MUSED
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Non Fiction


Yippee

Shirley Palmerton

In 1962, two weeks before Christmas, we moved into a large brick home on a side road. The home sat on a hill back from the road in a small town in Western New York. There were ninety acres of hills, ravines, creeks, and twenty acres of small pine trees the former owner had planted to sell as Christmas trees. His wife had left him and he wanted out.

We wanted in.

We had three children. Jeff was ten years old. Craig was six and he had already been operated on for a brain tumor. Our third child was Marlene and she was two. She somehow pushed a chair into the bigger bathroom, climbed up onto the sink, found a bottle of baby aspirin, and ate them all. Away we went to Children’s Hospital in Buffalo, which was twenty-five miles away and it was the middle of a snowstorm. I sat by her side all night after she got her stomach pumped out.

Christmas came and we went up to my brother’s farm for Christmas dinner. My two sisters and their families were there, too – all eighteen of us. After eating more than we should have, we exchanged Christmas presents for which we had drawn names. Relaxing there in the living room, we drank tea from the tiny tea set my niece had received for Christmas.

“Thank you! Aren’t you sweet? Maybe another cup?”

We then realized that the children were too little to turn on the faucets and they were getting our “tea” from the toilet. Everyone raced out to the kitchen to rinse out their mouths – even the men.

When we were settled again, my brother Bob said to my husband, Bill, “I got your name – I’ll go get your present!”

Out to the barn he went and brought in a large box. Bill opened it and there was the ugliest puppy you have ever seen – wiry brown and black fur, long ears and legs, and a three-inch tail. That puppy leaped out of the box and ran around the living room and kitchen like its tail was on fire!

Bob said, “You need a dog. Your house is so far back from the road; it will be protection for you.”

Bill is normally a very quiet man. When I looked at him, his eyes were open so wide as he watched that dog run that his eyebrows almost touched his hairline!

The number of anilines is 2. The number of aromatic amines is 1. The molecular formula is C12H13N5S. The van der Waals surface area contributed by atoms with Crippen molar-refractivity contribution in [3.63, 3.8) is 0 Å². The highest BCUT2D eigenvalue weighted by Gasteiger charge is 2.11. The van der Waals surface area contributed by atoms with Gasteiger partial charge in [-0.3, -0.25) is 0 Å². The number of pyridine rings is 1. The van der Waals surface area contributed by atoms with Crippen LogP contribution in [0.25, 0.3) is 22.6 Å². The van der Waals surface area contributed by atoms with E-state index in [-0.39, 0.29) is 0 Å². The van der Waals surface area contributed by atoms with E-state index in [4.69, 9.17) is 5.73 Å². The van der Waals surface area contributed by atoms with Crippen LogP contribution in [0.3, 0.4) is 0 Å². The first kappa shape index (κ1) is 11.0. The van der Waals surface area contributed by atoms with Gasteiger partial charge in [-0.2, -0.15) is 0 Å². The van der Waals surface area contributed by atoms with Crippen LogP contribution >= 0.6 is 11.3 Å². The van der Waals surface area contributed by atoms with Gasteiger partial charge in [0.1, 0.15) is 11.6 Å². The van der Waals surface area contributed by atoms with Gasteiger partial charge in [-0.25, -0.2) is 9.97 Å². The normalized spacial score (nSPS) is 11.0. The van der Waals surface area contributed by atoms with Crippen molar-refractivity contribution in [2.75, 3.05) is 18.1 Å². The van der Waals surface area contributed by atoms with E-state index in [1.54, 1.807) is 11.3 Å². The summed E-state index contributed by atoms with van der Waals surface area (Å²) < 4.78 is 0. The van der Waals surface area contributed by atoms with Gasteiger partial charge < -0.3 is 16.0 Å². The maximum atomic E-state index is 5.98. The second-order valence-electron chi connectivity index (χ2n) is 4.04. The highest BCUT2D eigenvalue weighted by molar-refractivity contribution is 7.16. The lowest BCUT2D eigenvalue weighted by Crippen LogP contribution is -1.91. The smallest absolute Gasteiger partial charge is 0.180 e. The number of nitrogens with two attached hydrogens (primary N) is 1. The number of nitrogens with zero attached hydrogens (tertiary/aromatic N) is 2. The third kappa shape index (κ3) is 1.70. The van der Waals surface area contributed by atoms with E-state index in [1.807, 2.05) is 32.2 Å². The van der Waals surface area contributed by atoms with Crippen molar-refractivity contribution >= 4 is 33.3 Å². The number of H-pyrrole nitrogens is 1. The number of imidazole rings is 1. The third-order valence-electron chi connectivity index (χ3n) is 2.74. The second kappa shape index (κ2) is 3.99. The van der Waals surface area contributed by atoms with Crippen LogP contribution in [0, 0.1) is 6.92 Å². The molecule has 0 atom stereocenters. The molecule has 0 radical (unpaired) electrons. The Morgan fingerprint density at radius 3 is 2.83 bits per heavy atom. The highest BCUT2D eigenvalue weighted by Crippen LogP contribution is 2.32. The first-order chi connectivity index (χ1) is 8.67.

Bob had put a collar on the dog and gave us a rope. Otherwise with all her running around we would never have gotten her into the car.

On the way home, my son, Craig yelled, “That dog just peed on my leg!” All I could think was, Dear God, what are we in for? We had just moved into this house four days before.

As we drove up the hill to our garage, over which were two bedrooms, we decided to let the dog sleep down there. There was a large radiator in one corner to keep her warm. I went inside to get a sleeping bag for her bed, but she refused to lie down. She kept racing up to the top of the stairs, so we finally had to tie her to the radiator. That’s when she started to yip.

We went down several times that night to reassure her that we were there, but she just kept on yipping. The kids just kept hearing her yipping all night, so they named her “Yippee.”

We finally got a gate and put it across the bottom of the stairs so we could let her loose. She had great fun chewing our boots and the handles of hammers on Bill’s workbench, as well as knocking over all the plants I had on a table under a window. When the boys came home from school she was so excited she scratched the outside door from top to bottom.

In the spring, as I looked out the living room window I saw two women and their kids walking up the road toward our house. I then saw Yippee excitedly race down the muddy driveway, leap onto the women, and knock down the kids!

I raced to the crank-out window. I kept yelling out the dog’s name every time she knocked over one of the little ones. I yelled, “Yippee! Yippee!” as I watched her muddy the woman’s coat. I kept yelling, “Yippee!” until the woman and her children turned around and went back the way they came.

I never saw them again.